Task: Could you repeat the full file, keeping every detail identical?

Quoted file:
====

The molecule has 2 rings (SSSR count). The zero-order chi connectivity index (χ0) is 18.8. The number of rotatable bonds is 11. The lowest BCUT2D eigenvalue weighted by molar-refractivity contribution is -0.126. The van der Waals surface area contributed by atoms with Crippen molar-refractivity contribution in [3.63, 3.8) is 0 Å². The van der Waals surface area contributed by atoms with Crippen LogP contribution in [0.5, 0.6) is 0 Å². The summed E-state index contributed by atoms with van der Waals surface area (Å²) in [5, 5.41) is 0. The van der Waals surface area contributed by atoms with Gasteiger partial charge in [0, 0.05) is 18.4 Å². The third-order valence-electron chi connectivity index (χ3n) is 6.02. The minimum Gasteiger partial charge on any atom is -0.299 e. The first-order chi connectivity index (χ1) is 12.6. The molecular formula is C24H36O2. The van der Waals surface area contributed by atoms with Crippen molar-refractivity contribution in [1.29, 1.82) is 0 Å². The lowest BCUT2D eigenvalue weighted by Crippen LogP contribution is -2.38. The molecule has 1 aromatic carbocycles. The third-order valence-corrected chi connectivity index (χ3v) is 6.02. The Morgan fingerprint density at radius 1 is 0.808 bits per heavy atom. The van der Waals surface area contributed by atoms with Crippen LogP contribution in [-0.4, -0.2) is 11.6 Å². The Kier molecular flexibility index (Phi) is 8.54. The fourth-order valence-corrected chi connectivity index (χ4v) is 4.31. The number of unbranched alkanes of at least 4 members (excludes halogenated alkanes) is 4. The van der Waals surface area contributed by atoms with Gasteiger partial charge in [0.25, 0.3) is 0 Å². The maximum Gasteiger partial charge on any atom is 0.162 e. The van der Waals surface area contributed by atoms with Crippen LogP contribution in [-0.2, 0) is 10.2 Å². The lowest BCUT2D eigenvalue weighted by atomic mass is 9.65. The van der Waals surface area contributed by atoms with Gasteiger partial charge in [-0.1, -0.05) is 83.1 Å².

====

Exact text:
The molecule has 2 rings (SSSR count). The zero-order chi connectivity index (χ0) is 18.8. The number of rotatable bonds is 11. The lowest BCUT2D eigenvalue weighted by molar-refractivity contribution is -0.126. The van der Waals surface area contributed by atoms with Crippen molar-refractivity contribution in [3.63, 3.8) is 0 Å². The van der Waals surface area contributed by atoms with Crippen LogP contribution in [0.5, 0.6) is 0 Å². The summed E-state index contributed by atoms with van der Waals surface area (Å²) in [5, 5.41) is 0. The van der Waals surface area contributed by atoms with Gasteiger partial charge in [0, 0.05) is 18.4 Å². The third-order valence-electron chi connectivity index (χ3n) is 6.02. The minimum Gasteiger partial charge on any atom is -0.299 e. The first-order chi connectivity index (χ1) is 12.6. The molecular formula is C24H36O2. The van der Waals surface area contributed by atoms with Crippen molar-refractivity contribution in [1.29, 1.82) is 0 Å². The lowest BCUT2D eigenvalue weighted by Crippen LogP contribution is -2.38. The molecule has 1 aromatic carbocycles. The third-order valence-corrected chi connectivity index (χ3v) is 6.02. The Morgan fingerprint density at radius 1 is 0.808 bits per heavy atom. The van der Waals surface area contributed by atoms with Crippen LogP contribution in [-0.4, -0.2) is 11.6 Å². The Kier molecular flexibility index (Phi) is 8.54. The fourth-order valence-corrected chi connectivity index (χ4v) is 4.31. The number of unbranched alkanes of at least 4 members (excludes halogenated alkanes) is 4. The van der Waals surface area contributed by atoms with Gasteiger partial charge in [0.25, 0.3) is 0 Å². The maximum Gasteiger partial charge on any atom is 0.162 e. The van der Waals surface area contributed by atoms with Crippen LogP contribution in [-0.2, 0) is 10.2 Å². The lowest BCUT2D eigenvalue weighted by atomic mass is 9.65. The van der Waals surface area contributed by atoms with Gasteiger partial charge in [-0.1, -0.05) is 83.1 Å².